ERIC Identifier: ED306960
Publication Date: 1988-12-00
Author: Ormondroyd, Joan
Source: ERIC Clearinghouse on Information Resources Syracuse NY.

Course Integrated Library Instruction. ERIC Digest.

After years of concentrating on graduate programs and research projects, colleges and universities across the country are beginning to respond to public concerns about the quality of undergraduate education by reinstating foreign language requirements and core programs in the liberal arts (see issues of the CHRONICLE OF HIGHER EDUCATION and FOREIGN LANGUAGE ANNALS).

It is not surprising that librarians are also becoming more concerned with the quality and depth of the instructional programs they are offering students. Traditional programs have included workbooks and credit courses (most often general in scope and not subject related) or course-related, single-session lectures where the content of the library session is related to the subject matter of the course, but where there is generally no further contact with the course until the next semester when the same 50-minute session is presented once more. We are now beginning to see a trend, if not away from these forms of bibliographic instruction, then at least in a direction complementary to them. More and more librarians are finding ways to integrate library instruction into existing courses in a manner that makes library resources and the methodology for finding them an essential and basic component of the course.

As early as 1979 Guskin, Stoffle, and Boise (1979) were advocating a larger teaching role for librarians and suggesting that the direction bibliographic instruction would take into the 1980s would be toward the integration of library instruction into the academic curriculum. In 1983, Constance Mellon wrote that such total integration was indeed desirable, but would be difficult to achieve since, "faculty do not view librarianship as an intellectual discipline equivalent to their own. [They] feel that the existing course-related library instruction is sufficient to meet student needs" (Mellon, 1983).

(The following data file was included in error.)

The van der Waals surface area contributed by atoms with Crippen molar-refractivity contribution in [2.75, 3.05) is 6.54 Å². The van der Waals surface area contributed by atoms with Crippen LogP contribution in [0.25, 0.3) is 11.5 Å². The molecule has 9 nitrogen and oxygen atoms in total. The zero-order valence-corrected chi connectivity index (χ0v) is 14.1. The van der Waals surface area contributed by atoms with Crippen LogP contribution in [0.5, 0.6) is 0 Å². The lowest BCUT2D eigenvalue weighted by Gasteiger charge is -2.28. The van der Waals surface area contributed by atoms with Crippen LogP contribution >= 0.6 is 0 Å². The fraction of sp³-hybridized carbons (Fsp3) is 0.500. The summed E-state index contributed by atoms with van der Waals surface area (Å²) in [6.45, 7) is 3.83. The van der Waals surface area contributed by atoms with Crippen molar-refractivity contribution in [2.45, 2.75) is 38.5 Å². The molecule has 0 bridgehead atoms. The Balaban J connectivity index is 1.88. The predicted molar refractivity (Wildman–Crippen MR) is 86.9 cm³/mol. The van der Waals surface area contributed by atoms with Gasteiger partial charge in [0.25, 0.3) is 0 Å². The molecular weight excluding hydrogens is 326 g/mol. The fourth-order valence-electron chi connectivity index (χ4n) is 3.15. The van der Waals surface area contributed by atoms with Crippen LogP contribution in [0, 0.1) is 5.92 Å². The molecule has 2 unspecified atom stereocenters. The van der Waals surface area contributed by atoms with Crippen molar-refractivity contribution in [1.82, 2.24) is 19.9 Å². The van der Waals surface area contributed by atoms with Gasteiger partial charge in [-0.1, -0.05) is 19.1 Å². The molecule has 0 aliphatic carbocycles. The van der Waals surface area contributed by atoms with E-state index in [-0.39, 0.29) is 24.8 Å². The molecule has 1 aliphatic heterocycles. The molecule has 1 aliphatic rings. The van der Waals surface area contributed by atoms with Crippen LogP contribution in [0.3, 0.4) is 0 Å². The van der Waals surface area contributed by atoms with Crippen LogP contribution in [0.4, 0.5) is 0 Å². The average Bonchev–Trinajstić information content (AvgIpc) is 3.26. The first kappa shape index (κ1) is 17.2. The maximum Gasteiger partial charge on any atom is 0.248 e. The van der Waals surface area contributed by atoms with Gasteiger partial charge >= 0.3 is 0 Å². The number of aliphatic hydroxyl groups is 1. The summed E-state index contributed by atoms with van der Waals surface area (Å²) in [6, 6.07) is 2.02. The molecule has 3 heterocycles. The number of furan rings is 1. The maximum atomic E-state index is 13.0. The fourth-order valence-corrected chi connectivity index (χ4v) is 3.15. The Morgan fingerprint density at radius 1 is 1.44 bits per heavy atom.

I would like to suggest that the work done by bibliographic instruction librarians over the past 15 years has changed, at least to some extent, the negative image of librarians held by some faculty, and has paved the way for the kind of integrated instruction that is occurring in some academic institutions today. In addition, the advent of database searching, CD ROM players, and online catalogs has caused faculty to turn to librarians for help in greater numbers than ever before. As a result of these factors (and perhaps others as well), faculty are beginning to recognize the expertise of reference librarians and to acknowledge the desirability of working with them as equals. For an instructional program to be truly integrated, such recognition and acknowledgement are essential; we know from long experience that, unless the instructor of a given course cooperates fully with the librarian, any instruction on library use given in that course remains peripheral to it.

Course-integrated library instruction requires that the librarian and the instructor work together closely in planning research assignments and in introducing students to the library. It requires that the research expertise of the librarian be recognized as an important component in completing course assignments. It also requires that the librarian thoroughly understand the goals of the course and that he/she have a basic knowledge of the subject matter. The librarian and the instructor become working partners in preparing the assignment and in working it through with the students. It may also require that the librarian be involved in the evaluation and grading of the papers for the course.


Course-integrated instruction generally grows out of course-related instruction and develops in those classes where an ongoing relationship has already been established. When the librarian feels comfortable with a course and its instructor, but also feels frustration about the lack of follow-through and depth in the library component of the course, it is his/her responsibility to promote the enhancements that integration can provide. Librarians must not be shy about inviting instructors to talk about these enhancements and the value they can have for the course.

Thought must be given to the kinds of assignments that will be appropriate for the class being taught, but which will also bring students into the library and cause them to use the library's resources in their discipline. Critical, annotated bibliographies are probably the most popular choice, but instructors may be reluctant to follow through with the term paper that should be the outgrowth of such an assignment. Depending on the subject matter of the course, other in-depth assignments might take the form of biographical studies, scientific research, or a comparison or analysis of sources. These assignments might ultimately result in an oral presentation in class or a written essay on a final exam.

Whatever the assignment, its goal should be to introduce students to a wide span of library resources and to make them comfortable in using these sources.

It is easier to evaluate an integrated library program than most other types of library instruction programs since one of the aspects of such a program is the librarian's involvement in the assignment and the grading of that assignment. Faculty are also more willing to participate in the evaluation of the program when they know that the librarian has as much of a stake in the class as they do.